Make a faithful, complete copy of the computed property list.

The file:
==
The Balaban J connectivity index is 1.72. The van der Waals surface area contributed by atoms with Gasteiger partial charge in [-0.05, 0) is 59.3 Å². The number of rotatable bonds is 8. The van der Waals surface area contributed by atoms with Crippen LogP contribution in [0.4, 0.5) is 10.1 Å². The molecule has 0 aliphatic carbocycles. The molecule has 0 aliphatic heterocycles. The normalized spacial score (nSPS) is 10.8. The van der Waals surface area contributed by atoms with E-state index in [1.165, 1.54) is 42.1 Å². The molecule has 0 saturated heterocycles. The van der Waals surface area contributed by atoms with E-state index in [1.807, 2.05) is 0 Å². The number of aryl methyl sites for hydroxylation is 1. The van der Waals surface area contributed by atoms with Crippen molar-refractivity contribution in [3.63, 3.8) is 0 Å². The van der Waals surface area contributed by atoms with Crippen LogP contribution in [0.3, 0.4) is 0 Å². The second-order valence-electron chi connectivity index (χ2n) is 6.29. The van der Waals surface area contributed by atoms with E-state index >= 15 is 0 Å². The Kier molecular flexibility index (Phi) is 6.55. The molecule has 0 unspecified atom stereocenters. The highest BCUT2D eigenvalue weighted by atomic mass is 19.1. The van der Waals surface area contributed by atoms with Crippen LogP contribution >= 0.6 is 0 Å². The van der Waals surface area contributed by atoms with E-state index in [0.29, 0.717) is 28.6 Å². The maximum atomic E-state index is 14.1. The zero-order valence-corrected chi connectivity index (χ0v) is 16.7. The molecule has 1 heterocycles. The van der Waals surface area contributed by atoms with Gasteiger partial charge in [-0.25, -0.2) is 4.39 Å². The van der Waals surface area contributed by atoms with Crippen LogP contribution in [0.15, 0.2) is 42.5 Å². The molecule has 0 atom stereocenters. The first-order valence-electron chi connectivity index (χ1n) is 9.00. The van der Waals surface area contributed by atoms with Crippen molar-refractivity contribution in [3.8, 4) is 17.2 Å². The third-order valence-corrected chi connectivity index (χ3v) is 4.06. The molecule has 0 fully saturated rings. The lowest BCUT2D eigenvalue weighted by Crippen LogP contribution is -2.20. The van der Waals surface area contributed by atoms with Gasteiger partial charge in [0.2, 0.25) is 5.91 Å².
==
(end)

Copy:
The Balaban J connectivity index is 1.72. The van der Waals surface area contributed by atoms with Gasteiger partial charge in [-0.05, 0) is 59.3 Å². The number of rotatable bonds is 8. The van der Waals surface area contributed by atoms with Crippen LogP contribution in [0.4, 0.5) is 10.1 Å². The molecule has 0 aliphatic carbocycles. The molecule has 0 aliphatic heterocycles. The normalized spacial score (nSPS) is 10.8. The van der Waals surface area contributed by atoms with E-state index in [1.165, 1.54) is 42.1 Å². The molecule has 0 saturated heterocycles. The van der Waals surface area contributed by atoms with E-state index in [1.807, 2.05) is 0 Å². The number of aryl methyl sites for hydroxylation is 1. The van der Waals surface area contributed by atoms with Crippen molar-refractivity contribution in [3.63, 3.8) is 0 Å². The van der Waals surface area contributed by atoms with Crippen LogP contribution in [0.3, 0.4) is 0 Å². The second-order valence-electron chi connectivity index (χ2n) is 6.29. The van der Waals surface area contributed by atoms with E-state index >= 15 is 0 Å². The Kier molecular flexibility index (Phi) is 6.55. The molecule has 0 unspecified atom stereocenters. The highest BCUT2D eigenvalue weighted by atomic mass is 19.1. The van der Waals surface area contributed by atoms with Crippen LogP contribution >= 0.6 is 0 Å². The van der Waals surface area contributed by atoms with E-state index in [0.29, 0.717) is 28.6 Å². The maximum atomic E-state index is 14.1. The zero-order valence-corrected chi connectivity index (χ0v) is 16.7. The molecule has 1 heterocycles. The van der Waals surface area contributed by atoms with Gasteiger partial charge in [-0.25, -0.2) is 4.39 Å². The van der Waals surface area contributed by atoms with Crippen LogP contribution in [0.15, 0.2) is 42.5 Å². The molecule has 0 atom stereocenters. The first-order valence-electron chi connectivity index (χ1n) is 9.00. The van der Waals surface area contributed by atoms with Crippen molar-refractivity contribution in [3.8, 4) is 17.2 Å². The third-order valence-corrected chi connectivity index (χ3v) is 4.06. The molecule has 0 fully saturated rings. The lowest BCUT2D eigenvalue weighted by Crippen LogP contribution is -2.20. The van der Waals surface area contributed by atoms with Gasteiger partial charge in [0.2, 0.25) is 5.91 Å².